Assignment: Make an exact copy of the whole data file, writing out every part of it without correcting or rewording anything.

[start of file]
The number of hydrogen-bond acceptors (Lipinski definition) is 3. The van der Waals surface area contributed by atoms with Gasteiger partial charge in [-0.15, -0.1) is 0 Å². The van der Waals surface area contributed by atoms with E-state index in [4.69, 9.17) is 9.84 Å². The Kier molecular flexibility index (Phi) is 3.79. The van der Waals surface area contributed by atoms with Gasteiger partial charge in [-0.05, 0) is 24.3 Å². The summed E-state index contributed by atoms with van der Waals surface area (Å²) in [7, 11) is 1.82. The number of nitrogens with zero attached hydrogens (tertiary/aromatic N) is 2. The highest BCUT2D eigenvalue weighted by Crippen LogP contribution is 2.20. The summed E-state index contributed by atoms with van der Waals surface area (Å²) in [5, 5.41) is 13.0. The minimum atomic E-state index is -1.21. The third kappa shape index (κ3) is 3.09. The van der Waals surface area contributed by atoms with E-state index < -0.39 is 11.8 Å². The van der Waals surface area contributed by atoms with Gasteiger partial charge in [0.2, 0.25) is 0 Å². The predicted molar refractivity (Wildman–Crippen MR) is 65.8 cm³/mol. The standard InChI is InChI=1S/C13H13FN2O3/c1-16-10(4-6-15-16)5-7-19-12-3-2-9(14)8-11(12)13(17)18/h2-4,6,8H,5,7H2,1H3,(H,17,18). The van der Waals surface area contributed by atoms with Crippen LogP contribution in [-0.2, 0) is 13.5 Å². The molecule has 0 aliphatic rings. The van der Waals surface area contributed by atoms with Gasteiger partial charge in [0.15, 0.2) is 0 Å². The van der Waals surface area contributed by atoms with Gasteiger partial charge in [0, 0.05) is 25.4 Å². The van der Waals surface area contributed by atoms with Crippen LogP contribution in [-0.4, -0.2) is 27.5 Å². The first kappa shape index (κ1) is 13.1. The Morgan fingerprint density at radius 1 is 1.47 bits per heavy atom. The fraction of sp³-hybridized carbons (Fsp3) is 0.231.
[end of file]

The number of hydrogen-bond acceptors (Lipinski definition) is 3. The van der Waals surface area contributed by atoms with Gasteiger partial charge in [-0.15, -0.1) is 0 Å². The van der Waals surface area contributed by atoms with E-state index in [4.69, 9.17) is 9.84 Å². The Kier molecular flexibility index (Phi) is 3.79. The van der Waals surface area contributed by atoms with Gasteiger partial charge in [-0.05, 0) is 24.3 Å². The summed E-state index contributed by atoms with van der Waals surface area (Å²) in [7, 11) is 1.82. The number of nitrogens with zero attached hydrogens (tertiary/aromatic N) is 2. The highest BCUT2D eigenvalue weighted by Crippen LogP contribution is 2.20. The summed E-state index contributed by atoms with van der Waals surface area (Å²) in [5, 5.41) is 13.0. The minimum atomic E-state index is -1.21. The third kappa shape index (κ3) is 3.09. The van der Waals surface area contributed by atoms with E-state index < -0.39 is 11.8 Å². The van der Waals surface area contributed by atoms with Gasteiger partial charge in [0.2, 0.25) is 0 Å². The predicted molar refractivity (Wildman–Crippen MR) is 65.8 cm³/mol. The standard InChI is InChI=1S/C13H13FN2O3/c1-16-10(4-6-15-16)5-7-19-12-3-2-9(14)8-11(12)13(17)18/h2-4,6,8H,5,7H2,1H3,(H,17,18). The van der Waals surface area contributed by atoms with Crippen LogP contribution in [-0.2, 0) is 13.5 Å². The molecule has 0 aliphatic rings. The van der Waals surface area contributed by atoms with Gasteiger partial charge in [0.15, 0.2) is 0 Å². The van der Waals surface area contributed by atoms with Gasteiger partial charge in [0, 0.05) is 25.4 Å². The van der Waals surface area contributed by atoms with Crippen LogP contribution in [-0.4, -0.2) is 27.5 Å². The first kappa shape index (κ1) is 13.1. The Morgan fingerprint density at radius 1 is 1.47 bits per heavy atom. The fraction of sp³-hybridized carbons (Fsp3) is 0.231.